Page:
The core (TT07) was drilled in the 2014–2015 austral summer on the Pine Island Glacier (West Antarctica) at 79∘55′34.6′′ S, 94∘21′13.3′′ W (elevation 2122 m above sea level – a.s.l.), near the Mount Johns nunatak (located 70 km NE of the drilling site) (Fig. 1) and close to the Institute–Pine Island ice divide. The drilling site was chosen due to its relatively high accumulation rate, which ensures seasonally preserved stratigraphic resolution (Schwanck et al., 2016b; Thoen et al., 2018), and due to the region's interesting pattern of atmospheric circulation, originating from the confluence of air masses from the Weddell, Amundsen and Bellingshausen seas (Parish and Bromwich, 2007; Thoen et al., 2018).
The West Antarctic Ice Sheet (WAIS) has a lower elevation and lower coastal slopes than the East Antarctic Ice Sheet (EAIS), which facilitates the intrusion of moisture-rich cyclones to the interior of the continent and the transport of aerosols inland (Neff and Bertler, 2015; Nicolas and Bromwich, 2011). Katabatic winds are not as strong in the drilling site region as they are in most of West Antarctica, due to the higher site elevation compared to the surroundings (Parish and Bromwich, 2007). Seasonal differences in atmospheric transport have been reported for the TT07 drilling site, with particle trajectories during the austral summer being slow moving and more locally influenced, while, during the winter, air trajectories are influenced by oceanic air masses due to strong westerlies. The majority of air masses arrive from the Amundsen Sea and, secondarily, from across the Antarctic Peninsula and Weddell Sea (Schwanck et al., 2017). These are also the preferred pathway for dust particles (Neff and Bertler, 2015).
We used a Mark III auger (Kovacs Enterprises, Inc.) coupled with an electrical drive powered by a generator (kept downwind at a minimum of 30 m away) to retrieve the core. The Mark III auger recovers cylinders of 7.25 cm diameter and up to 1 m long. All sections of the core were weighed in the field, packed in polyethylene bags and then stored in high-density styrofoam boxes. These boxes were sent by air to Punta Arenas (Chile), then to a deposit in Bangor (ME, US) for storing and finally to the Central Washington University Ice Core Laboratory (Ellensburg, WA), where they were kept at −1 ∘C in a clean cold room until subsampling and analysis.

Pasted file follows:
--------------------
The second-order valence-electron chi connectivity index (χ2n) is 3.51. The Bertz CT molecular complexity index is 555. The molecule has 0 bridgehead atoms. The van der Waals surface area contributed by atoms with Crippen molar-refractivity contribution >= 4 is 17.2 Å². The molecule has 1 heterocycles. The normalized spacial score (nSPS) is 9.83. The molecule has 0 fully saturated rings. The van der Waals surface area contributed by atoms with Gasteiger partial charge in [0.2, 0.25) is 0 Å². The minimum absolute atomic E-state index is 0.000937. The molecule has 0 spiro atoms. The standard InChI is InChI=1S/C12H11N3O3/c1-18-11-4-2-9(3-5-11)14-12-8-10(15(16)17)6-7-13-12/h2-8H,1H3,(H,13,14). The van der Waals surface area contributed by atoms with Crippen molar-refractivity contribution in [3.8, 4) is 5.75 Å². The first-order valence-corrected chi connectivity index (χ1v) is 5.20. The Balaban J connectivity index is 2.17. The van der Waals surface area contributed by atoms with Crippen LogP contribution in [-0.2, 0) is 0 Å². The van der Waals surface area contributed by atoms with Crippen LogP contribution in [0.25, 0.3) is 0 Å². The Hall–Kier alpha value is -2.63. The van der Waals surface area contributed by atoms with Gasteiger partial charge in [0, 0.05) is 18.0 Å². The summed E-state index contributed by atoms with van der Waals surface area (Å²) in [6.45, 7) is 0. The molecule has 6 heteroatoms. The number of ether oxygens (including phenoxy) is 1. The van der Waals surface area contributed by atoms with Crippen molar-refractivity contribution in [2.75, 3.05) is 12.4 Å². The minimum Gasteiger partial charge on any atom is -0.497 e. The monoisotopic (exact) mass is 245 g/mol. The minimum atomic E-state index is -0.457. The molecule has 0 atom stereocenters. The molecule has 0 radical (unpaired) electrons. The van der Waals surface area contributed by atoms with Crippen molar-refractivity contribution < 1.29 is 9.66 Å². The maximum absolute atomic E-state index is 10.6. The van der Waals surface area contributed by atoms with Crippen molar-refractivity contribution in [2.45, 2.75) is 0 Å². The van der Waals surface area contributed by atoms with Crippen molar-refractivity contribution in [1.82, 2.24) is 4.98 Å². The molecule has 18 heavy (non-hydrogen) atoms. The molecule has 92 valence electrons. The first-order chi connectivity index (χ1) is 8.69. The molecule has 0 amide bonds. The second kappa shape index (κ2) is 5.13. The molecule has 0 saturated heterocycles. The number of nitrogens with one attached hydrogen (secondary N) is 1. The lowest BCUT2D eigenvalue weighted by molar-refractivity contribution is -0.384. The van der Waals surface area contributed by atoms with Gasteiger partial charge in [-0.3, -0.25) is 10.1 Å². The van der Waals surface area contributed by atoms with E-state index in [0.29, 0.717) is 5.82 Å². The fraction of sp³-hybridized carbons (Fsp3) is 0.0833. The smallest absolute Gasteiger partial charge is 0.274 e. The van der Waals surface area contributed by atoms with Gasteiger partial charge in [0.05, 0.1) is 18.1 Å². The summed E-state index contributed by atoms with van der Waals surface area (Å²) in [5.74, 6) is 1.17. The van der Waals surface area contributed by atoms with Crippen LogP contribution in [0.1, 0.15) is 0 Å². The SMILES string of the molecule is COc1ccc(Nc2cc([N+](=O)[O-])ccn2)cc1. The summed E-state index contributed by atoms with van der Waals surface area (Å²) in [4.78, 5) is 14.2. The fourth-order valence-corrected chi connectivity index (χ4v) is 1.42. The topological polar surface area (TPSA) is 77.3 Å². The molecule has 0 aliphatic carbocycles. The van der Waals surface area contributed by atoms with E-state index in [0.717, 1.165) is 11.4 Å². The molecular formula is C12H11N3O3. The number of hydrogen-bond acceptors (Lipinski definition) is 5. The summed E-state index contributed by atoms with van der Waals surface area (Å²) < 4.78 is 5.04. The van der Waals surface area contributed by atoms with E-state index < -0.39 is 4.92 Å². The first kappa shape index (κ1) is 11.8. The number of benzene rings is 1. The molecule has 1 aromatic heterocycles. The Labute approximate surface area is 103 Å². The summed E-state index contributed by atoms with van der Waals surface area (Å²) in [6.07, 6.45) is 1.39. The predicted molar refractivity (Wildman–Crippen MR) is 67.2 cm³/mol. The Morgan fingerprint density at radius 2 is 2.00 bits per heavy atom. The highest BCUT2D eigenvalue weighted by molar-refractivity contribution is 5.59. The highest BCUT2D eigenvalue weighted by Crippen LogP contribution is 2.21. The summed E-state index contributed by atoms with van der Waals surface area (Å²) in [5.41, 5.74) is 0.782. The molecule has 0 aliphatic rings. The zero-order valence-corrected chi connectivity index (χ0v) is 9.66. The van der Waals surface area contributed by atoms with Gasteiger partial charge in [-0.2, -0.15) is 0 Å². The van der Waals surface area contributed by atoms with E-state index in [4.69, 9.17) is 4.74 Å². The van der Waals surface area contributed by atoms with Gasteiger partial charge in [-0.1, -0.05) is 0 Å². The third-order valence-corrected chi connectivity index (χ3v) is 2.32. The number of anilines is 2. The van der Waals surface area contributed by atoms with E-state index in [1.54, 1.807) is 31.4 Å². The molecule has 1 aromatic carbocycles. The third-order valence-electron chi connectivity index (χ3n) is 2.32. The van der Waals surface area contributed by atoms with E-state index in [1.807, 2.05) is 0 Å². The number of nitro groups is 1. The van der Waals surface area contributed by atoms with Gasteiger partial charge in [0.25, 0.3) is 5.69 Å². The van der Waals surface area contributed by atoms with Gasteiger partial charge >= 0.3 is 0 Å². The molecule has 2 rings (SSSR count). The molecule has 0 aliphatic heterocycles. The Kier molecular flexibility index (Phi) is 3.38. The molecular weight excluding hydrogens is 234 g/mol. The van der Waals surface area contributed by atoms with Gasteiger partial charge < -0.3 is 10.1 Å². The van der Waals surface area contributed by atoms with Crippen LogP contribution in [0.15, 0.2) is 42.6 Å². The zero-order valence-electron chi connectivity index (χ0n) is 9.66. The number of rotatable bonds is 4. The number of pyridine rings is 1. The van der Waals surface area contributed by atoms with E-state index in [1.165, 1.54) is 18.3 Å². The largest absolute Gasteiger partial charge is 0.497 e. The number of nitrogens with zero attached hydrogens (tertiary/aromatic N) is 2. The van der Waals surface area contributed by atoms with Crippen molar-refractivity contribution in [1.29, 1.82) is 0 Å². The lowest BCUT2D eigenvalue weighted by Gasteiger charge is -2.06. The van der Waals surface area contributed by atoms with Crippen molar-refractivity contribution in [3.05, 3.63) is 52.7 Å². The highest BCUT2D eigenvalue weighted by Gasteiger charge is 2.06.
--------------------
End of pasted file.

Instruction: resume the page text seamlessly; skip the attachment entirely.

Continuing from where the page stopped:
3.1 rBC analytical method
We used an extended-range Single Particle Soot Photometer (SP2, Droplet Measurement Technologies, Boulder, CO, USA) at the Department of Geological Sciences, Central Washington University (CWU – WA, USA) to analyze our samples. The particle size range detected by the SP2 at CWU is 80–2000 nm mass-equivalent diameter for the incandescent signal, assuming a void-free BC density of 1.8 g cm−3 (Moteki and Kondo, 2010).
The SP2 measures the number and size of rBC particles using laser-induced incandescence and was used in a variety of studies for BC in snow and ice (Bisiaux et al., 2012a, b; Casey et al., 2017; Kaspari et al., 2014, 2015, 2011; McConnell et al., 2007; Osmont et al., 2018, 2019). In this work we use the recommended terminology by Petzold et al. (2013) and present results from the SP2 as refractory black carbon (rBC).
As the SP2 was initially designed to analyze rBC from the atmosphere (dry aerosol), a necessary step to run liquid samples is their nebulization before being coupled to the sample inlet of the SP2. For this, we used a CETAC Marin-5, described in detail by Mori et al. (2016). The authors found a good nebulizing efficiency of 50.0±4.4 % and no size dependency in the diameter range of 200–2000 nm. Katich et al. (2017) managed to obtain nebulization efficiencies near 100 % with their equipment setup. We calculated the CWU Marin-5 nebulization efficiency to be 68.3±5.9 % (1σ) based on the external calibration carried out every working day using Aquadag standards (Marquetto et al., 2020). We found a decrease in nebulization efficiency during the laboratory work period (−0.31 % per working day or −13.3 % over the 43 working days), but we assume the nebulization efficiency to remain stable between the measurement of the standard and the samples measured for the day, following Katich et al. (2017). We attribute this decrease to the Marin-5 but do not see any apparent cause. Liquid pump flow rates were kept constant at 0.14±0.02 mL min−1 during analysis.
For details of the CWU SP2 internal and external calibration, refer to Marquetto et al. (2020).
3.2 Laboratory and vial cleaning
Regular intensive cleaning was carried out inside the cold room for all surfaces, parts and equipment in contact with the core using ethanol and laboratory-grade paper tissues. Tyvek suits (DuPont, Wilmington, DE, USA) and sterile plastic gloves were used at all times in the cold room during the core processing.